Granted, there are times when people put themselves in a situation that invites advice, indirectly.  Any kind of public facebook message will do the trick.  Anything I write about on my site is always open to criticism and advice; that’s why I allow comments.  I like hearing others’ perspectives on raising a kid and I welcome comments on my “dad from day one series”.  That’s intended as a shared experience.

But it’s those people in our “outer circles” that tend to be the key offenders.  The ones most likely to bring to your attention that you’ve gained some weight, got a big zit on your forehead, are starting to lose your hair,  or announce in front of everyone that you appear to be in a bad mood.  These people obviously don’t intend to offend us; they honestly mean well.

It’s just that no one taught them basic social behavior lessons.  And the thing is, they’ll probably never get a clue.  So what do I do when I get unsolicited advice from a person who isn’t too keen on social clues?  Give ‘em a half-sincere smile, shake my head “yes”, and change the subject.

And I’ve also noticed that these same people so eager to help us are often the most likely to go into details about their personal life, telling everyone stories that no one asked to hear.  They are eager to “help” us because they need help themselves.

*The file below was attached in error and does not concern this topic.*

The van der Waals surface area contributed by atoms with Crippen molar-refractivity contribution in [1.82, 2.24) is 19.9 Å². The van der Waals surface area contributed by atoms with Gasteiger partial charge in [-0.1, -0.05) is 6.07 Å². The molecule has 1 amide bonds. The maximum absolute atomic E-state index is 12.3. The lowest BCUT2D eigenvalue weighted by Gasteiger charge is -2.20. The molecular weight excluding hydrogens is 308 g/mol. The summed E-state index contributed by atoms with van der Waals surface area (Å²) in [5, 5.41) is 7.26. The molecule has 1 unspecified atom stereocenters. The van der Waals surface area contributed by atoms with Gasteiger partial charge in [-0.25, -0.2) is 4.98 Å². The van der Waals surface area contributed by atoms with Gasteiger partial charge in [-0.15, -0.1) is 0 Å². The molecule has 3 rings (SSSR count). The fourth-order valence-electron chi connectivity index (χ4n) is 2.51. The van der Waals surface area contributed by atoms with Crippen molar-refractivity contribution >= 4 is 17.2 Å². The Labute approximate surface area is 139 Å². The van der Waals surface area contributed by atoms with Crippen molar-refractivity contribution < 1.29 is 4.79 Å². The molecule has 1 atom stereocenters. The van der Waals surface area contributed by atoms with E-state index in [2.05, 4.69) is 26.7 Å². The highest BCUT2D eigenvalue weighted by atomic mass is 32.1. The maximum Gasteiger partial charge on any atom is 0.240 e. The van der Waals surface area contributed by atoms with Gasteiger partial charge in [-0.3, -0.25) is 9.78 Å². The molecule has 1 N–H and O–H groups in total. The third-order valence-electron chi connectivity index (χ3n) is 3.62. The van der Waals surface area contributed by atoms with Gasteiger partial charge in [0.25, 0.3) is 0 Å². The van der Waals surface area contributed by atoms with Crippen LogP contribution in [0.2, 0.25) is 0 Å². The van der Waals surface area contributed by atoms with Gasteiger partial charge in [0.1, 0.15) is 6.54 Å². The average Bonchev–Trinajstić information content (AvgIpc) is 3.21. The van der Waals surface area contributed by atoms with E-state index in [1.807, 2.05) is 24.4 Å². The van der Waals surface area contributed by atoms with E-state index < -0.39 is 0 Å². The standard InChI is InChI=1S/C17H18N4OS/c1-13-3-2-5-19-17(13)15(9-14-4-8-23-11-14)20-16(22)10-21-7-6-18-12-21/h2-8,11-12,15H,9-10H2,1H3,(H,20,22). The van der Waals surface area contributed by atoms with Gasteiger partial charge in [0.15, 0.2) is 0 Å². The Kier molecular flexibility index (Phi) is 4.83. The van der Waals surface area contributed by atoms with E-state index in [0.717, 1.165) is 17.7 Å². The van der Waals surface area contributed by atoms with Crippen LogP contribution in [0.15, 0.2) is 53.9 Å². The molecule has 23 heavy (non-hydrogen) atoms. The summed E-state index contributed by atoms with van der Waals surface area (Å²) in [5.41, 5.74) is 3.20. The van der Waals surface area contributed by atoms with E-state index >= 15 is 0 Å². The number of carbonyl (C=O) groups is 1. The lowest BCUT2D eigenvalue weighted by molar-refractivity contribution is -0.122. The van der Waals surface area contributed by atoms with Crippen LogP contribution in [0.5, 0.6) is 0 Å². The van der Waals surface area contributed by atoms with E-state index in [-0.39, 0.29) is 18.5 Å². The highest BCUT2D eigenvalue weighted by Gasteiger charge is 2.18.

I guess ultimately, being given uninvited advice is in a way like someone telling you who to be.  And for those of us who definitely know who we are, it’s if nothing else, plain annoying, to be told we are going to become like someone else who lives their own life by a different code.

There’s something that keeps us from wanting someone else to be able to figure us out.  It’s accurate to say that there’s nothing truly new under the sun.  But still we thrive on the freedom to live life as an individual, not based on both the idiots and geniuses who have done this thing before us.

P.S.  By the way, in my opening I had to use fruitcake as a universal example that most people would relate to- when in fact, I am actually a big fan of fruitcake.